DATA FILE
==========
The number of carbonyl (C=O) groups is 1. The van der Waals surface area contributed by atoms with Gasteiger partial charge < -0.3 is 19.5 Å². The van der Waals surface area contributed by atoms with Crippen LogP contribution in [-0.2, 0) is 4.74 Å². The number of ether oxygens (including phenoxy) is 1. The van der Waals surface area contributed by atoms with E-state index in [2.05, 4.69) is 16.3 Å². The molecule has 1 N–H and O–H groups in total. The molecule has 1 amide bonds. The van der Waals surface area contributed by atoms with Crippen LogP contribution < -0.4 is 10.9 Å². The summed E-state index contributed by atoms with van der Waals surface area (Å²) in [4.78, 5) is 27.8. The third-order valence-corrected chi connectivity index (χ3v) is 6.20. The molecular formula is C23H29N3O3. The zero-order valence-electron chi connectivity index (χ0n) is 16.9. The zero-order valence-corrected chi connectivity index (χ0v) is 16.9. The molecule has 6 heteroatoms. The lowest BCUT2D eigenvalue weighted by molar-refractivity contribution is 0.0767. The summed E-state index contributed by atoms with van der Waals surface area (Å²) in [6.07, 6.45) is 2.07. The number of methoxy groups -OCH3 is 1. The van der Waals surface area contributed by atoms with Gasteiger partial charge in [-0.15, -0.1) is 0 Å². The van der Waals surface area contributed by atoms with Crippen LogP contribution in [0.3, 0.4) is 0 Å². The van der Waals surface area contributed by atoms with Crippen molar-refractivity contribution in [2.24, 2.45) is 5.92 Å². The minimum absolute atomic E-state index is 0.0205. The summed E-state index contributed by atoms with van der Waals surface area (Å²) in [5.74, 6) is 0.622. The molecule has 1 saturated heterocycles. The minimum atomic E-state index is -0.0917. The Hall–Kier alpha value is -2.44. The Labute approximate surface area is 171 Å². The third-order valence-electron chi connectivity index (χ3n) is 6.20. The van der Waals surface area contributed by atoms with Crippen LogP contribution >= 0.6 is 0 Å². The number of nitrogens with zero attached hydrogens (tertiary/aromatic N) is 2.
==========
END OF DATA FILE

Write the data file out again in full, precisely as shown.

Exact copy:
The number of carbonyl (C=O) groups is 1. The van der Waals surface area contributed by atoms with Gasteiger partial charge < -0.3 is 19.5 Å². The van der Waals surface area contributed by atoms with Crippen LogP contribution in [-0.2, 0) is 4.74 Å². The number of ether oxygens (including phenoxy) is 1. The van der Waals surface area contributed by atoms with E-state index in [2.05, 4.69) is 16.3 Å². The molecule has 1 N–H and O–H groups in total. The molecule has 1 amide bonds. The van der Waals surface area contributed by atoms with Crippen LogP contribution < -0.4 is 10.9 Å². The summed E-state index contributed by atoms with van der Waals surface area (Å²) in [4.78, 5) is 27.8. The third-order valence-corrected chi connectivity index (χ3v) is 6.20. The molecular formula is C23H29N3O3. The zero-order valence-electron chi connectivity index (χ0n) is 16.9. The zero-order valence-corrected chi connectivity index (χ0v) is 16.9. The molecule has 6 heteroatoms. The lowest BCUT2D eigenvalue weighted by molar-refractivity contribution is 0.0767. The summed E-state index contributed by atoms with van der Waals surface area (Å²) in [6.07, 6.45) is 2.07. The number of methoxy groups -OCH3 is 1. The van der Waals surface area contributed by atoms with Gasteiger partial charge in [-0.15, -0.1) is 0 Å². The van der Waals surface area contributed by atoms with Crippen LogP contribution in [0.3, 0.4) is 0 Å². The van der Waals surface area contributed by atoms with Crippen molar-refractivity contribution in [2.24, 2.45) is 5.92 Å². The minimum absolute atomic E-state index is 0.0205. The summed E-state index contributed by atoms with van der Waals surface area (Å²) in [5.74, 6) is 0.622. The molecule has 1 saturated heterocycles. The minimum atomic E-state index is -0.0917. The Hall–Kier alpha value is -2.44. The Labute approximate surface area is 171 Å². The third-order valence-electron chi connectivity index (χ3n) is 6.20. The van der Waals surface area contributed by atoms with Crippen LogP contribution >= 0.6 is 0 Å². The number of nitrogens with zero attached hydrogens (tertiary/aromatic N) is 2.